Date Published: June 20, 2018
Publisher: Public Library of Science
Author(s): Susan C. Weller, Ben Vickers, H. Russell Bernard, Alyssa M. Blackburn, Stephen Borgatti, Clarence C. Gravlee, Jeffrey C. Johnson, Andrew Soundy.
Sample size determination for open-ended questions or qualitative interviews relies primarily on custom and finding the point where little new information is obtained (thematic saturation). Here, we propose and test a refined definition of saturation as obtaining the most salient items in a set of qualitative interviews (where items can be material things or concepts, depending on the topic of study) rather than attempting to obtain all the items. Salient items have higher prevalence and are more culturally important. To do this, we explore saturation, salience, sample size, and domain size in 28 sets of interviews in which respondents were asked to list all the things they could think of in one of 18 topical domains. The domains—like kinds of fruits (highly bounded) and things that mothers do (unbounded)—varied greatly in size. The datasets comprise 20–99 interviews each (1,147 total interviews). When saturation was defined as the point where less than one new item per person would be expected, the median sample size for reaching saturation was 75 (range = 15–194). Thematic saturation was, as expected, related to domain size. It was also related to the amount of information contributed by each respondent but, unexpectedly, was reached more quickly when respondents contributed less information. In contrast, a greater amount of information per person increased the retrieval of salient items. Even small samples (n = 10) produced 95% of the most salient ideas with exhaustive listing, but only 53% of those items were captured with limited responses per person (three). For most domains, item salience appeared to be a more useful concept for thinking about sample size adequacy than finding the point of thematic saturation. Thus, we advance the concept of saturation in salience and emphasize probing to increase the amount of information collected per respondent to increase sample efficiency.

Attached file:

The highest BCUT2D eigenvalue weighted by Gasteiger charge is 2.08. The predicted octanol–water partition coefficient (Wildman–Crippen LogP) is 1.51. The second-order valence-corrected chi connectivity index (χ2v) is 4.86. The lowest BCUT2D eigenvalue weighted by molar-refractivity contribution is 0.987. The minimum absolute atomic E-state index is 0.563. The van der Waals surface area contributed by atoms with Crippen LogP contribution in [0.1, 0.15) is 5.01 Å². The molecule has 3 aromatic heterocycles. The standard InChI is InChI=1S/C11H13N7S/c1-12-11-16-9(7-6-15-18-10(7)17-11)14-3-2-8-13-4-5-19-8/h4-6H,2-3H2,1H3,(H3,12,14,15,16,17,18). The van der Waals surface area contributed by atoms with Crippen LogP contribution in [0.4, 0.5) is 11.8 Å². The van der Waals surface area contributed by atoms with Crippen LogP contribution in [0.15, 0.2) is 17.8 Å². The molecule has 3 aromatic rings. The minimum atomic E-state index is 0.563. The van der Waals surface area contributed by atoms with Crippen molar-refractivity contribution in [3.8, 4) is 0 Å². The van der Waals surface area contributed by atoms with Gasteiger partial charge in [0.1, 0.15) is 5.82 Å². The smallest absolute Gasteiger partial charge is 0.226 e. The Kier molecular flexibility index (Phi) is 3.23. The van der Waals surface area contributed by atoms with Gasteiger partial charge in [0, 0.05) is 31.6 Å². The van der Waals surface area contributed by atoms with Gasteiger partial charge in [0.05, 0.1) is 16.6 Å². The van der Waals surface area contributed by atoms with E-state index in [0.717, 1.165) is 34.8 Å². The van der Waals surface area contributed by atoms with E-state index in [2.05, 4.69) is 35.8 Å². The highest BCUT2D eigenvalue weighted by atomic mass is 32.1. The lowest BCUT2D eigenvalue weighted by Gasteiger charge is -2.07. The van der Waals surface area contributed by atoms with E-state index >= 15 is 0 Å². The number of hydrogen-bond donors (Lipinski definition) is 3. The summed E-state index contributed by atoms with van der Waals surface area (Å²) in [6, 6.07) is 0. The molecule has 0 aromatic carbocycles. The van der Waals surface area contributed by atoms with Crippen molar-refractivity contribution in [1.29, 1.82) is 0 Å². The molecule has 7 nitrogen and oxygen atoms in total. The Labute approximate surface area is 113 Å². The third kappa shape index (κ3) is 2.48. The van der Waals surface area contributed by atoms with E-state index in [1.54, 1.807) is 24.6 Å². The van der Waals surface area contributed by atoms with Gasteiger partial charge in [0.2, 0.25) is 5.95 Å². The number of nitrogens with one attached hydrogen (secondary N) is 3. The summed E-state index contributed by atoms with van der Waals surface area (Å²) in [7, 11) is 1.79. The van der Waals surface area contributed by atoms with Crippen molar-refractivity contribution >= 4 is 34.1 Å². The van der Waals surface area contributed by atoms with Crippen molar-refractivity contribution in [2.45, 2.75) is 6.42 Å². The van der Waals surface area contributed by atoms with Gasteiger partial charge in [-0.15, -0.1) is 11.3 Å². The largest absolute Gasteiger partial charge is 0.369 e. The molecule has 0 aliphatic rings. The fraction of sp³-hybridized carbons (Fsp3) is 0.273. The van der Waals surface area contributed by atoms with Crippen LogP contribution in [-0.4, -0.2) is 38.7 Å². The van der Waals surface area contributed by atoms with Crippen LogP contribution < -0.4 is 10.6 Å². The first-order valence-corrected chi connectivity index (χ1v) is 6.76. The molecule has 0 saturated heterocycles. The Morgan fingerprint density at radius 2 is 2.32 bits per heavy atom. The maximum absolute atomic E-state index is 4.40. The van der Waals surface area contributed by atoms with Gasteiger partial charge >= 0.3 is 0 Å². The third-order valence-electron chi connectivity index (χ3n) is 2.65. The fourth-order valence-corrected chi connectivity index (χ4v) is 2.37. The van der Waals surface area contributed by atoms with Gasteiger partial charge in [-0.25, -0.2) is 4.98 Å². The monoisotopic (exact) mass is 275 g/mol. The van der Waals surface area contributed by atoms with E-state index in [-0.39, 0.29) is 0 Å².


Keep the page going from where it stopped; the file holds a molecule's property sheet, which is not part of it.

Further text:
Open-ended questions are used alone or in combination with other interviewing techniques to explore topics in depth, to understand processes, and to identify potential causes of observed correlations. Open-ended questions may produce lists, short answers, or lengthy narratives, but in all cases, an enduring question is: How many interviews are needed to be sure that the range of salient items (in the case of lists) and themes (in the case of narratives) are covered. Guidelines for collecting lists, short answers, and narratives often recommend continuing interviews until saturation is reached. The concept of theoretical saturation—the point where the main ideas and variations relevant to the formulation of a theory have been identified—was first articulated by Glaser and Strauss [1,2] in the context of how to develop grounded theory. Most of the literature on analyzing qualitative data, however, deals with observable thematic saturation—the point during a series of interviews where few or no new ideas, themes, or codes appear [3–6].
Descriptive information for the examples appears in Table 2. The first four columns list the name of the example, the sample size in the original study, the mean list length (with the range of the list length across respondents), and the total number of unique items obtained. For the Holiday1 example, interviews requested names of holidays (“Write down all the holidays you can think of”), there were 24 respondents, the average number of holidays listed per person (list length) was 13 (ranging from five to 29), and 62 unique holidays were obtained.
In general, probing and prompting during an interview seems to matter more than the number of interviews. Thematic saturation may be an illusion and may result from a failure to use in-depth probing during the interview. A small sample (n = 10) can collect some of the most salient ideas, but a small sample with extensive probing can collect most of the salient ideas. A larger sample (n = 20) is more sensitive and can collect more prevalent and more salient ideas, as well as less prevalent ideas, especially with probing. Some domains, however, may not have items with high prevalence. Several of the domains examined had only a half dozen or fewer items with prevalence of 20% or more. The direct link between salience and population prevalence offers a rationale for sample size and facilitates study planning. If the goal is to get a few widely held ideas, a small sample size will suffice. If the goal is to explore a larger range of ideas, a larger sample size or extensive probing is needed. Sample sizes of one to two dozen interviews should be sufficient with exhaustive probing (listing interviews), especially in a coherent domain. Empirically observed stabilization of item salience may indicate an adequate sample size.